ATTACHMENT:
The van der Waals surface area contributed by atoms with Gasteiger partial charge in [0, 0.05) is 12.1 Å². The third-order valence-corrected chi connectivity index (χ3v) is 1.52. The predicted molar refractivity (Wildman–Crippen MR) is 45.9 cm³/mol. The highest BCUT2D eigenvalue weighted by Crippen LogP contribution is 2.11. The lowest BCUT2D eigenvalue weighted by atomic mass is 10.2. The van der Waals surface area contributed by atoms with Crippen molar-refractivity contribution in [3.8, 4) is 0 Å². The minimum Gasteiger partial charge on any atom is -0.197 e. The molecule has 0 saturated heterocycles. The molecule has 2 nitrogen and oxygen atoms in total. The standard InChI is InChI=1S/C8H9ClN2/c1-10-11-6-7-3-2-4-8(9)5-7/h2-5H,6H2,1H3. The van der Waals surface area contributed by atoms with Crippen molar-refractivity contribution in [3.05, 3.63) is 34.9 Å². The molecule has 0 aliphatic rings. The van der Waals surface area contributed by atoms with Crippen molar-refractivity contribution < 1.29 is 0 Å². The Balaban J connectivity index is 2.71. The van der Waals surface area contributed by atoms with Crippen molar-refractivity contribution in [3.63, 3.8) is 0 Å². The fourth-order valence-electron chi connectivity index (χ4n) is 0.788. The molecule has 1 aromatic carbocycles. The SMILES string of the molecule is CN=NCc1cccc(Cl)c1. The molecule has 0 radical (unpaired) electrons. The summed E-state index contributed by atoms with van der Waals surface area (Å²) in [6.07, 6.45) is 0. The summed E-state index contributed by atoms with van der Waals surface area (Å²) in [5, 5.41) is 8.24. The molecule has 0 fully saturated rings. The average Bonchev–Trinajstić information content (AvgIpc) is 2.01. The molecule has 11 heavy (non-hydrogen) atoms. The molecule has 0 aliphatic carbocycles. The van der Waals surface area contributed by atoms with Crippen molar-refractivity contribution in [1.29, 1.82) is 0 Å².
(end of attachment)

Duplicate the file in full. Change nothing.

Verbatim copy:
The van der Waals surface area contributed by atoms with Gasteiger partial charge in [0, 0.05) is 12.1 Å². The third-order valence-corrected chi connectivity index (χ3v) is 1.52. The predicted molar refractivity (Wildman–Crippen MR) is 45.9 cm³/mol. The highest BCUT2D eigenvalue weighted by Crippen LogP contribution is 2.11. The lowest BCUT2D eigenvalue weighted by atomic mass is 10.2. The van der Waals surface area contributed by atoms with Crippen molar-refractivity contribution in [3.8, 4) is 0 Å². The minimum Gasteiger partial charge on any atom is -0.197 e. The molecule has 0 saturated heterocycles. The molecule has 2 nitrogen and oxygen atoms in total. The standard InChI is InChI=1S/C8H9ClN2/c1-10-11-6-7-3-2-4-8(9)5-7/h2-5H,6H2,1H3. The van der Waals surface area contributed by atoms with Crippen molar-refractivity contribution in [3.05, 3.63) is 34.9 Å². The molecule has 0 aliphatic rings. The van der Waals surface area contributed by atoms with Crippen molar-refractivity contribution < 1.29 is 0 Å². The Balaban J connectivity index is 2.71. The van der Waals surface area contributed by atoms with Crippen molar-refractivity contribution in [3.63, 3.8) is 0 Å². The fourth-order valence-electron chi connectivity index (χ4n) is 0.788. The molecule has 1 aromatic carbocycles. The SMILES string of the molecule is CN=NCc1cccc(Cl)c1. The molecule has 0 radical (unpaired) electrons. The summed E-state index contributed by atoms with van der Waals surface area (Å²) in [6.07, 6.45) is 0. The summed E-state index contributed by atoms with van der Waals surface area (Å²) in [5, 5.41) is 8.24. The molecule has 0 fully saturated rings. The average Bonchev–Trinajstić information content (AvgIpc) is 2.01. The molecule has 11 heavy (non-hydrogen) atoms. The molecule has 0 aliphatic carbocycles. The van der Waals surface area contributed by atoms with Crippen molar-refractivity contribution in [1.29, 1.82) is 0 Å².